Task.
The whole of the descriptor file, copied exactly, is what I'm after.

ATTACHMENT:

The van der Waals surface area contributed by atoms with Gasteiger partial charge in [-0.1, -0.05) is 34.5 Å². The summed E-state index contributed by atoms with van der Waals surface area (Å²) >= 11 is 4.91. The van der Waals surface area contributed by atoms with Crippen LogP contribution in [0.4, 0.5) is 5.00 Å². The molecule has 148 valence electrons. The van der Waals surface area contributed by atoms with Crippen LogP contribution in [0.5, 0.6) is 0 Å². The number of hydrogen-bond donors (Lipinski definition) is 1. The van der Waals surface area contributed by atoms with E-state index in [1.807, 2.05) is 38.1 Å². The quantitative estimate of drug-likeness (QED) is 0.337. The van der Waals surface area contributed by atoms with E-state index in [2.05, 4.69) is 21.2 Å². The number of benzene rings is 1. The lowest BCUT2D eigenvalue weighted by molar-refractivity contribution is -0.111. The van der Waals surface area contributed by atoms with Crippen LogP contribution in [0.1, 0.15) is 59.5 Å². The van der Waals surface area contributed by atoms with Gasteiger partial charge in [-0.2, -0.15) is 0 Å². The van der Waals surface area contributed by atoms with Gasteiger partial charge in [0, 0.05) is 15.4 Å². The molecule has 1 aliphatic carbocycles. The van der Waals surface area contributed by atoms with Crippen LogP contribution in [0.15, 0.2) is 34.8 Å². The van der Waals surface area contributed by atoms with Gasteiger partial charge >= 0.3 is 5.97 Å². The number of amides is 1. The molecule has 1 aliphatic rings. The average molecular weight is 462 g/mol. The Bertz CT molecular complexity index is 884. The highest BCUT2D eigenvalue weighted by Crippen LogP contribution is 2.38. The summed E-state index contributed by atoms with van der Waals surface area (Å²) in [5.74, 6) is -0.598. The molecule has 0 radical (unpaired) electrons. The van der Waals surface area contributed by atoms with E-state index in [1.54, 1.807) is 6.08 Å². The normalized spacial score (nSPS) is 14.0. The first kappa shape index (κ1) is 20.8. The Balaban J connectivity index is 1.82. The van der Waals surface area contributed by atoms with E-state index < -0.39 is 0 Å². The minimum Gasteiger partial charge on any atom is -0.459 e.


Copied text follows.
The van der Waals surface area contributed by atoms with Gasteiger partial charge in [-0.1, -0.05) is 34.5 Å². The summed E-state index contributed by atoms with van der Waals surface area (Å²) >= 11 is 4.91. The van der Waals surface area contributed by atoms with Crippen LogP contribution in [0.4, 0.5) is 5.00 Å². The molecule has 148 valence electrons. The van der Waals surface area contributed by atoms with Crippen LogP contribution in [0.5, 0.6) is 0 Å². The number of hydrogen-bond donors (Lipinski definition) is 1. The van der Waals surface area contributed by atoms with E-state index in [1.807, 2.05) is 38.1 Å². The quantitative estimate of drug-likeness (QED) is 0.337. The van der Waals surface area contributed by atoms with E-state index in [2.05, 4.69) is 21.2 Å². The number of benzene rings is 1. The lowest BCUT2D eigenvalue weighted by molar-refractivity contribution is -0.111. The van der Waals surface area contributed by atoms with Crippen LogP contribution in [0.1, 0.15) is 59.5 Å². The van der Waals surface area contributed by atoms with Gasteiger partial charge in [-0.2, -0.15) is 0 Å². The van der Waals surface area contributed by atoms with Gasteiger partial charge in [0, 0.05) is 15.4 Å². The molecule has 1 aliphatic carbocycles. The van der Waals surface area contributed by atoms with Crippen LogP contribution in [0.15, 0.2) is 34.8 Å². The van der Waals surface area contributed by atoms with Gasteiger partial charge >= 0.3 is 5.97 Å². The number of amides is 1. The molecule has 1 aliphatic rings. The average molecular weight is 462 g/mol. The Bertz CT molecular complexity index is 884. The highest BCUT2D eigenvalue weighted by Crippen LogP contribution is 2.38. The summed E-state index contributed by atoms with van der Waals surface area (Å²) in [5.74, 6) is -0.598. The molecule has 0 radical (unpaired) electrons. The van der Waals surface area contributed by atoms with E-state index in [1.54, 1.807) is 6.08 Å². The normalized spacial score (nSPS) is 14.0. The first kappa shape index (κ1) is 20.8. The Balaban J connectivity index is 1.82. The van der Waals surface area contributed by atoms with E-state index < -0.39 is 0 Å². The minimum Gasteiger partial charge on any atom is -0.459 e.